We now know that for some pages, the 5 second cut-off will be too short. The resulting thumbnail could end up looking like an unstyled or partially loaded page. And for others, 5 seconds will be far too long, wasting time, money, and electricity on running code that has nothing to do.

Of course, 5 seconds is just an arbitrarily chosen cut-off. Adjusting it up or down does not fix either of our problems, so there really is no correct number here. What were we to do?

Writing code that gets it right for every flavor of website out there is going to be very hard—and as every seasoned web developer knows, all we're trying to do here is cope. So here's how we coped: we gave the thumbnail function two heuristics: network activity and rendering activity.

Holding the Door Open for Network Activity

As you just saw, whenever the browser begins loading a modern webpage, it fires off a huge wave of requests in the background. It has to fetch all of the necessary fonts, stylesheets, scripts, images, and animations (the list goes on and on). As each of these requests finishes and the network activity “settles down,” we know the page is on its way to being presentable. So this “settling down” is our first indicator.

Luckily, Puppeteer turns this vague concept of network activity “settling down” into a precise notion for us. It has a handful of waitFor* functions, including page.waitForNavigation([options]). This function takes a normal timeout as an option, and in addition it also accepts a waitUntil parameter that can be any of:

load - consider navigation to be finished when the load event is fired.

domcontentloaded - consider navigation to be finished when the DOMContentLoaded event is fired.

networkidle0 - consider navigation to be finished when there are no more than 0 network connections for at least 500 ms.

networkidle2 - consider navigation to be finished when there are no more than 2 network connections for at least 500 ms.

Of the options above, we are interested in the bottom two since they give us a convenient way to measure network activity on the page. Thus, ideally, all of the network requests would finish quickly and Puppeteer would signal networkidle0 right away, allowing the screenshot to proceed. In practice some websites tend to have long-running but nonessential requests—or a recurring request that could prevent the networkidle0 condition from ever being satisfied. (These are the stragglers in example #2 above.) That leaves us with the more practical option—networkidle2. If all but two requests have completed in a 500 millisecond window, we consider it good enough.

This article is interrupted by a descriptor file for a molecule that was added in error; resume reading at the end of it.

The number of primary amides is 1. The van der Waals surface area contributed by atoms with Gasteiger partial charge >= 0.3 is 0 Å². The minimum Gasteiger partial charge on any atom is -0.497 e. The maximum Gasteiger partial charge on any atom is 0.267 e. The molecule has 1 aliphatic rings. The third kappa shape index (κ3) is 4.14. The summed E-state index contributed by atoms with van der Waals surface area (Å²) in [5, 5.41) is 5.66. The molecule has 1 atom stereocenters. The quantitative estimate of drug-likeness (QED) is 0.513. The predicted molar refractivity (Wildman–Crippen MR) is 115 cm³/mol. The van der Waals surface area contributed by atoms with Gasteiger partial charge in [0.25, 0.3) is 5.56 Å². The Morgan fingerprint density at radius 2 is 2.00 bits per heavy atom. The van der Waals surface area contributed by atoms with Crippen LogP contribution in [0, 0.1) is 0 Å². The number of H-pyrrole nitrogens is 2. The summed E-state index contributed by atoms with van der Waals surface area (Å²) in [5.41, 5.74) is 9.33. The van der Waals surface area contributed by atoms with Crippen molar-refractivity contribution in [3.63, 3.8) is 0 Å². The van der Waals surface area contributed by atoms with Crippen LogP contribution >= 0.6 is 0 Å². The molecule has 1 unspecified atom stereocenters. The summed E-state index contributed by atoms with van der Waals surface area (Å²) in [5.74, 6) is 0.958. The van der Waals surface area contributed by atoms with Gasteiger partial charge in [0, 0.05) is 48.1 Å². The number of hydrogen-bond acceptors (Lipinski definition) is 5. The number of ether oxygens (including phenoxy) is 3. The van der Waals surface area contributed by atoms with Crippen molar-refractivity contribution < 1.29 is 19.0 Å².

What if those last two requests finish just outside the window? Catching the resources that load at the very last moment could make or break our thumbnail. This is that uncomfortable grey area you encounter when holding the door open for others. You should probably just let the door quietly shut, but you don’t. You insist on standing there with a half-hearted smile on your face as your victims do that awkward rush over to the door. This is that same dilemma, but in Javascript. Thankfully, it turns out we can reach a decent compromise without a lot of additional complexity using Promise.race:

// Proceed after either condition is reached. networkidle0 is preferable, but // networkidle2 plus a small fudge factor is also acceptable. const waitForNetworkIdle = async (page: Page): Promise<()> => { const networkidle0 = async () => { return page.waitForNavigation({ waitUntil: 'networkidle0' }); };

const networkidle2 = async () => { await page.waitForNavigation({ waitUntil: 'networkidle2' }); return page.waitFor(1000); };

return Promise.race([ networkidle0(), networkidle2(), ]); };

Promise.race accepts a list of promises. Whenever any of them resolve, no matter the order, Promise.race will also resolve. If the page hits networkidle0 quickly, great! Otherwise, we're willing to hold the door open slightly longer for networkidle2.

Rendering Activity

The second indicator is rendering activity: as the page finishes loading and rendering to the (hypothetical) screen, there will be natural fluctuations in the amount of work the browser is doing. It will mostly be active, but there can be periods of inactivity or idling in between. We can queue up a function to be invoked during that browser idling using window.requestIdleCallback, which takes a function as a callback and an optional timeout.

(Mind that requestIdleCallback is not a standard browser function and will not be available everywhere. Notably, there is no support for requestIdleCallback in Internet Explorer, Edge, or Safari. Since we're relying on Chromium for thumbnails, this is a safe choice, even though it's non-standard.)

In practice, the browser may fire several idle callbacks throughout a typical page load. So only after the page reaches network idle do we register the callback:

const [idleState, renderer] = await Promise.all([ waitForNetworkIdle(page), page.waitForSelector('#rendering-frame', { visible: true }) ]);

// Tell the browser-side code we're ready for the requestIdleCallback // by invoking a custom function we placed on the window object await page.evaluate('window.scheduleRequestIdleCallback()');

Over in the browser, on the headless_play.html page:

// Wait for the browser to signal that it is idle by using requestIdleCallback, // or proceed after a short timeout if necessary window['scheduleRequestIdleCallback'] = () => { const callback = () => { window['onRequestIdle'] = true; };